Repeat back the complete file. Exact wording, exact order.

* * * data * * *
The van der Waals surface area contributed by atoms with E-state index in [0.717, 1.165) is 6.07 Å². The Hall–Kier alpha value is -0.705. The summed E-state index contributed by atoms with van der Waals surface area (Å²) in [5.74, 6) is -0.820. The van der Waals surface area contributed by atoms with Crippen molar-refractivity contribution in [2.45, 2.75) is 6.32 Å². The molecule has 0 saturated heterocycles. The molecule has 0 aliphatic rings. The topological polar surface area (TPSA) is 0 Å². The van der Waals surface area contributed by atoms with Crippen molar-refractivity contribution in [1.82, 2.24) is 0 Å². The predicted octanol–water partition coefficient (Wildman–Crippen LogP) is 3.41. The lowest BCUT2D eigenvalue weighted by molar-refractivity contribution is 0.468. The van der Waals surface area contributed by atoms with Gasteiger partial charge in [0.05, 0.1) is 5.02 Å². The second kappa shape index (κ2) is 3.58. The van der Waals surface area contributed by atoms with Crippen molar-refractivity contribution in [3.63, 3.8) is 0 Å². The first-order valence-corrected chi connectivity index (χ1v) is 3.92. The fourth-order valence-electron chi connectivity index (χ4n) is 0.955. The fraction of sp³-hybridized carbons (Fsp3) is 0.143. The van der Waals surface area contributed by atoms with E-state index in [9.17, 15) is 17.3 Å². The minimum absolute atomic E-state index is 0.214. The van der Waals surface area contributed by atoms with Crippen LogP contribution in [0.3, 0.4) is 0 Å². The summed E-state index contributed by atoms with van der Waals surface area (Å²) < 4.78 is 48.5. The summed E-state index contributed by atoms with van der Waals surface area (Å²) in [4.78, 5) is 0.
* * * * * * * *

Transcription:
The van der Waals surface area contributed by atoms with E-state index in [0.717, 1.165) is 6.07 Å². The Hall–Kier alpha value is -0.705. The summed E-state index contributed by atoms with van der Waals surface area (Å²) in [5.74, 6) is -0.820. The van der Waals surface area contributed by atoms with Crippen molar-refractivity contribution in [2.45, 2.75) is 6.32 Å². The molecule has 0 saturated heterocycles. The molecule has 0 aliphatic rings. The topological polar surface area (TPSA) is 0 Å². The van der Waals surface area contributed by atoms with Crippen molar-refractivity contribution in [1.82, 2.24) is 0 Å². The predicted octanol–water partition coefficient (Wildman–Crippen LogP) is 3.41. The lowest BCUT2D eigenvalue weighted by molar-refractivity contribution is 0.468. The van der Waals surface area contributed by atoms with Gasteiger partial charge in [0.05, 0.1) is 5.02 Å². The second kappa shape index (κ2) is 3.58. The van der Waals surface area contributed by atoms with Crippen molar-refractivity contribution in [3.63, 3.8) is 0 Å². The first-order valence-corrected chi connectivity index (χ1v) is 3.92. The fourth-order valence-electron chi connectivity index (χ4n) is 0.955. The fraction of sp³-hybridized carbons (Fsp3) is 0.143. The van der Waals surface area contributed by atoms with E-state index in [9.17, 15) is 17.3 Å². The minimum absolute atomic E-state index is 0.214. The van der Waals surface area contributed by atoms with Crippen LogP contribution in [0.3, 0.4) is 0 Å². The summed E-state index contributed by atoms with van der Waals surface area (Å²) < 4.78 is 48.5. The summed E-state index contributed by atoms with van der Waals surface area (Å²) in [4.78, 5) is 0.